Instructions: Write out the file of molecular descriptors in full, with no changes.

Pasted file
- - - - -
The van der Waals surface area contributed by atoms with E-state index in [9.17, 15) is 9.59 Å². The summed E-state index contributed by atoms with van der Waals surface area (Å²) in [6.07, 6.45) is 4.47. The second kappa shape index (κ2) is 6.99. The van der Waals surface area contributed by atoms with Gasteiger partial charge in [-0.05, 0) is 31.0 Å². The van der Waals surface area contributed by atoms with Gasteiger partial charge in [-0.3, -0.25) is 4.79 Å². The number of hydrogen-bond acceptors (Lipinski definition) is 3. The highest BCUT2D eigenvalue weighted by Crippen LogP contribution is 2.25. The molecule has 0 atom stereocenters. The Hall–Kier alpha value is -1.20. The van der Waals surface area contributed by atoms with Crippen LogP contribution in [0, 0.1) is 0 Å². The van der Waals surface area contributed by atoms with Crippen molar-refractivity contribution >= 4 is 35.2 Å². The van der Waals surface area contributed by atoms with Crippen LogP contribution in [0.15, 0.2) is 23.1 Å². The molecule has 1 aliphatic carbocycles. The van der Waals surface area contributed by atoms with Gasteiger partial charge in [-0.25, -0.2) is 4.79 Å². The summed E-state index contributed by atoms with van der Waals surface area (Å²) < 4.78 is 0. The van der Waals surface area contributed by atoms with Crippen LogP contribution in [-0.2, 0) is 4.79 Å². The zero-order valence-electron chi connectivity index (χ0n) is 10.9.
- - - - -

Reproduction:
The van der Waals surface area contributed by atoms with E-state index in [9.17, 15) is 9.59 Å². The summed E-state index contributed by atoms with van der Waals surface area (Å²) in [6.07, 6.45) is 4.47. The second kappa shape index (κ2) is 6.99. The van der Waals surface area contributed by atoms with Gasteiger partial charge in [-0.05, 0) is 31.0 Å². The van der Waals surface area contributed by atoms with Gasteiger partial charge in [-0.3, -0.25) is 4.79 Å². The number of hydrogen-bond acceptors (Lipinski definition) is 3. The highest BCUT2D eigenvalue weighted by Crippen LogP contribution is 2.25. The molecule has 0 atom stereocenters. The Hall–Kier alpha value is -1.20. The van der Waals surface area contributed by atoms with Crippen LogP contribution in [0, 0.1) is 0 Å². The van der Waals surface area contributed by atoms with Crippen molar-refractivity contribution >= 4 is 35.2 Å². The van der Waals surface area contributed by atoms with Crippen LogP contribution in [0.15, 0.2) is 23.1 Å². The molecule has 1 aliphatic carbocycles. The van der Waals surface area contributed by atoms with Gasteiger partial charge in [-0.25, -0.2) is 4.79 Å². The summed E-state index contributed by atoms with van der Waals surface area (Å²) < 4.78 is 0. The van der Waals surface area contributed by atoms with Crippen LogP contribution in [-0.2, 0) is 4.79 Å². The zero-order valence-electron chi connectivity index (χ0n) is 10.9.